Granted the new wireless chip means there’s a lot possible going forward, like a way to ping the AirPods if we lose them just as the Apple Watch can ping an iPhone that succumbed to the couch cushions. The W1 chip plays a role in the latest Beats headphones and no doubt will going forward. But the fact that there are companies that have already brought similar wireless buds to market that are drool worthy compared to AirPods is problematic. It never used to be that way. Now, we instantly compare these to another brand and talk about how we hope Apple can catch up someday. Catch up? Someday? Apple? What’s happening here?
And if you think good and consistent design doesn’t matter, I’d say you’re wrong. It has a domino effect that potentially reaches every device.
But Apple has done plenty of things right.
Take Maps. Here’s an area where Apple deserves some credit. Up until iOS 10 the only true map app that was worth your time was Google Maps but Apple has really closed the gap there. I’m actually thinking of switching to Apple’s version, but I’m not quite there yet. But it shouldn’t be only one app where Apple is winning the game.
When the iPhone was young, I would do almost anything to stay loyal to Apple-created apps. I had to be imagining it when I heard that a third party app was just as good if not better than an Apple app. Eventually you’re sure and you stick all the stock Apple apps in a folder hidden as far from the light of day as possible (because Apple wouldn’t let you delete or remove them). Now there’s a better app for everything. Almost any weather app is better than Apple’s weather app. Skype is better than FaceTime. Word is better than Pages. And coincidentally (probably) what does Apple do in iOS 10? It finally makes many of its stock apps removable.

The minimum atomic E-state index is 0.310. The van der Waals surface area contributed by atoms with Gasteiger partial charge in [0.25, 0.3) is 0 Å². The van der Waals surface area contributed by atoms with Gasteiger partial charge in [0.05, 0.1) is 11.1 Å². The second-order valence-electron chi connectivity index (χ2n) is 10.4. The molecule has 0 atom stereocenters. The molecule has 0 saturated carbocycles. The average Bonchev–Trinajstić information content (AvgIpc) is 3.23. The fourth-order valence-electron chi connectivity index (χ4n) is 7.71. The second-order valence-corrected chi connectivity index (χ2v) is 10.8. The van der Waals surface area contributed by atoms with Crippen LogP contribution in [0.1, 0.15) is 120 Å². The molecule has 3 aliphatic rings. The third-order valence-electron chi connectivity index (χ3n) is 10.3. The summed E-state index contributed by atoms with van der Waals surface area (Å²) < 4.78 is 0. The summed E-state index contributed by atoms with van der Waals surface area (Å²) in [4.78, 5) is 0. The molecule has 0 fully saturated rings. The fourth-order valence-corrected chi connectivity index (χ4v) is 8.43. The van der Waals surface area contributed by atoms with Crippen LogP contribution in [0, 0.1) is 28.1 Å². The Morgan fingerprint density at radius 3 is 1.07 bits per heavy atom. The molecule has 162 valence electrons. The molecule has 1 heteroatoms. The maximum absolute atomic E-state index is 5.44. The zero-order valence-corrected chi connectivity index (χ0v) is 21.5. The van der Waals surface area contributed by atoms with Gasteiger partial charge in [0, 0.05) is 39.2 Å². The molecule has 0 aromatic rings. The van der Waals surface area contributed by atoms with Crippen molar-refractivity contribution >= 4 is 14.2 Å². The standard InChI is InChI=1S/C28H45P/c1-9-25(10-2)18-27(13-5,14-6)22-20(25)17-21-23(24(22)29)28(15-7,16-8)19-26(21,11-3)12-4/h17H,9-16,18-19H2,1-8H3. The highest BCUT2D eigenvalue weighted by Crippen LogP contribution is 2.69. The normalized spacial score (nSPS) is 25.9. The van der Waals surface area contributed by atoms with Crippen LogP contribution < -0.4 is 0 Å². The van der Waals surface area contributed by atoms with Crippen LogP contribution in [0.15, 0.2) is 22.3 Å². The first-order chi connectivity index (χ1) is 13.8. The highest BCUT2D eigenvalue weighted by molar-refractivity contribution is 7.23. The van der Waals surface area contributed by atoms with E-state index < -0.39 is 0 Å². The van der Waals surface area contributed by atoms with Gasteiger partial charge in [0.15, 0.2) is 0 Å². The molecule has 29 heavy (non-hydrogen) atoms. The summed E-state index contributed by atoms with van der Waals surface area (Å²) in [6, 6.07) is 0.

I’m all for cheering on the little guy, but wouldn’t Apple have been better off doubling down and working hard on improving its stock apps so that people wouldn’t want to delete them? But in 2016 if your weather app doesn’t show you radar, well, there’s not much I can say that Apple hasn’t already been said.
Yes, when Apple lets its guard down everyone notices. Ive’s videos don’t have as much cachet as they used to because of the inconsistencies.
So what does Apple need to do? I have a logical suggestion.
2017 is the 10th anniversary of the iPhone, and the rumors have already started about how this iPhone, the iPhone 8 as it should be named, will break the mold and be the redesign we’ve longed to see, the one that separates the Steve Jobs iPhone and the Tim Cook iPhone. Depending on what you read and choose to believe, the next iPhone could be ceramic with a screen on both sides and nothing but a curved piece of glass. (P.S. I do not believe it will be called the iPhone 8.)
I do believe, however, that next year’s iPhone will be special. I don’t believe Apple removed the headphone jack now solely to embrace a wireless world. I believe Apple removed the jack in this version so that would be the story. Imagine if Apple waited to remove the jack until the redesign. The headlines would all read the same “The most beautiful iPhone ever but without a headphone jack!” This way we have a year or two to get used to no headphone jack and by then it seems like no big deal.
So if Apple has a special iPhone planned, it’s time for Apple to reinvent the stock icons. It’s time for part of a presentation to be devoted to those apps and for the company to make fun of itself for finally allowing for a way to remove them and then reintroducing them in a way that only Apple can. It would show Apple’s commitment to design goes way behind the occasional piece of hardware and extends to all of your interactions.
Consistency is key – And I hope Apple’s future software and hardware updates redeem the traditional, clean, modern, and, most importantly, uniform Apple design we all know and love.
What stands out to you as Apple’s strangest design choice as of late?
Let us know in the comments below.